Antiques Roadshow at Audley End attracts thousands of visitors
- Credit: Archant
Thousands of people descended on Audley End House on Thursday, May 26, with their treasured objects to be analysed by the team of experts from the Antiques Roadshow.
The popular BBC programme, now in its 39th series, filmed from 9.30am to 4.30pm at the English Heritage site, and a wide range of items were put forward to Fiona Bruce and company.
Among the interesting objects was a collection of trumpets and bugels from the 1940s, a sledge, and a suit of armour from the 16th century.
The team of 26 experts dissected each object and everyone who got through the Audley End gates before 4.30pm was able to get their items seen.
Presenter Fiona Bruce, who is now in her ninth series, said: “I have never been to Audley End before, but it is an absolutely stunning venue.
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“There is this quite beautiful symmetry and elegance about the building, and it is a perfect location for the Antiques Roadshow.
“The people who bring their bits and bobs and unusual objects really make the programme what it is and it’s fantastic to see so many of them here today.”
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Expert Paul Atterbury, dressed in a fetching tie and blazer combination, said: “I have visited Audley End before and it is exactly what we want for the roadshow.
“It’s a great day out for people to bring their objects, find out they’re worth nothing, have a picnic and go home.”
The filming at Audley End is expected to be edited into two one-hour programmes, which will be shown in either September or October.
Carol De Oliveira, from Saffron Walden, was interested to find out more about a green horn that had been in her family for a long time.
She said: “I assume someone in the family picked it up on their travels, but I’d really like to find out what it is. I don’t think it’s very valuable, I’m just more interested in the history.
After seeing an expert, Carol said: “He told me it was an 150-year-old Indian ceremonial piece that has no great value. But it was good to find out.”
Vic Ranger, from Dunmow, brought a collection of theatrical costume drawings by designer Carl Bonn from the 1930s.
He said: “I’ve brought them here for a friend, and he has already had interest in them from people at Harvard and at the Victoria and Albert Museum. But he wanted to get an opinion from the experts here.”
After seeing expert Bunny Campione, Vic said: “She was very helpful and said there were unique. She didn’t give us a price, but I know my friend has already had estimates in the £3,000 range.”
Friends Lella Yates and Marion Gillman, from Saffron Walden, brought a selection of items between them that they thought may be of interest to the experts.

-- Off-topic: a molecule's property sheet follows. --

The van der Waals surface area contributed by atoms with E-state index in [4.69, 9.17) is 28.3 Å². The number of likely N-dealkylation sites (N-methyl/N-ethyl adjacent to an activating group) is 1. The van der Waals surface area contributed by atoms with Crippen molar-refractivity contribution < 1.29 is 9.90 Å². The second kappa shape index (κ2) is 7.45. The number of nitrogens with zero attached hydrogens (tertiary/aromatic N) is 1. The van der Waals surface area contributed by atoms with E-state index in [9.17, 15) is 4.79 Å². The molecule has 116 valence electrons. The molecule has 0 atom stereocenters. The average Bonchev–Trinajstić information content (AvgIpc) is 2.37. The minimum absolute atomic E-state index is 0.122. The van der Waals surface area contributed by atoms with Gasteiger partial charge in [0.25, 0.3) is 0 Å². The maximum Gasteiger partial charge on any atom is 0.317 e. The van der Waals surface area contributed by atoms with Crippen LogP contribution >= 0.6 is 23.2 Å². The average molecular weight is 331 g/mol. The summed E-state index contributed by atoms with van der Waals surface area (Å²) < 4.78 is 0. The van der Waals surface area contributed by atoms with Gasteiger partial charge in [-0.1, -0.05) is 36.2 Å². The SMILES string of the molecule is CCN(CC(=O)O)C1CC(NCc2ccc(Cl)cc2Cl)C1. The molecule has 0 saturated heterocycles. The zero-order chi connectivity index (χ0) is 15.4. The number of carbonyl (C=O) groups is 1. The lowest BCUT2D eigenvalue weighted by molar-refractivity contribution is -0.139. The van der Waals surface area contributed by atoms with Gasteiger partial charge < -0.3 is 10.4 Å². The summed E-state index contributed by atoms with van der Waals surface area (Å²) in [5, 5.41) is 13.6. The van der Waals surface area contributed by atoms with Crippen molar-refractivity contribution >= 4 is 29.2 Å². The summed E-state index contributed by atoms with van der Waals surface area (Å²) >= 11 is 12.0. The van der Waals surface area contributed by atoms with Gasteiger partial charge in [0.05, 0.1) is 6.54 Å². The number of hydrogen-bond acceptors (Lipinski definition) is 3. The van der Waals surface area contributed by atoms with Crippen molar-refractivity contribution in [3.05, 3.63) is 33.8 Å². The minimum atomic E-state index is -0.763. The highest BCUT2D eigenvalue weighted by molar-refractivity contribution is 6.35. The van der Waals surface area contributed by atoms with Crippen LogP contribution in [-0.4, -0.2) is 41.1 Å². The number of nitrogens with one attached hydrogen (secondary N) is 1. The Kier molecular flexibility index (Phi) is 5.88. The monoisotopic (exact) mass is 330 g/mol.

Marion said: “It is a wonderful event for Saffron Walden, and everyone is in such good spirits. I have already seen such a wide range of different items and people are very happy to talk about them.
Julia Goodwin, from Ashdon, had an interesting bedspread to speak to the experts about.
She said: “It belonged to a lady called Clarice Stevenson, who was a teacher at a school in Birmingham and when she had to leave to look after her elderly mother in 1945, her pupils made it for her.”
Sally Harris, 63, from Clavering, had her dad’s caul with her to show the experts.
She said: “My dad was born in Calcutta in 1918 and his caul has been passed on to me. They were once very highly valued, particularly by sailors who thought if they had one, they wouldn’t drown.
After seeing expert Paul Atterbury, Sally said: “He said it was very difficult to put a price on these days, but it was extremely rare.
But I wonder whether someone in the field of research might be interested in taking a look at it. It may well be of use to someone.”
Stephen Lang, from near Saffron Walden, came along with a wheelbarrow full of a suit of armour to wow the experts.
He said: “The legs have gone, but the top half remains very much in tact. I believe it to be from the 16th century but I’m interested in getting a more exact date. I acquired it from an ex-employer from a country house near Harlow and have got some of the provenance. I have had estimates of £12,000 previously.”
Philippa and Caroline Whalley, and Marcus Lindfors, from Great Chesterford, brought a wooden panel and knife and were interested to find more about the history of the objects.
Philippa said: “We really want to find out more about them and where they originated from really. The queues are long, but it’s a lovely day here at Audley End.”
Martin Addison Atkinson dragged a sledge along the Audley End grounds to get the opinion of the experts.
He said: “I never seen another one like this, but on the opening credits of the Antiques Roadshow, there is one similar on the wall of the barn, so I’m really keen to see what they say about it. I believe it to be over 60 years old.”
Jack Doughty, 84, from Stansted, brought his collection of trumpets and bugels from the 1940s onwards.
Jack played the Last Post at the Armistice Day service at the war memorial in Whitehall in 1948 and 1949, and was interested to find out the value of his 10 instruments.
He said: “It’s not vitally important of course, but it’s always nice to know what they might be worth. I have been to an Antiques Roadshow before and waited around two hours to be seen, but with the crowds here today, it looks like it might be a bit longer.”
Angela Fitzsimmons, from Stansted, and mother-in-law Cilla Spray, from Saffron Walden, had a collection of items from Cilla’s mother’s house in Castle Street, Saffron Walden, including what they believe are water buffalo horns.
Angela said: “The horns used to be on the wall at Cilla’s mother’s home, and we’re really keen to find out exactly what sort of animal it comes from.”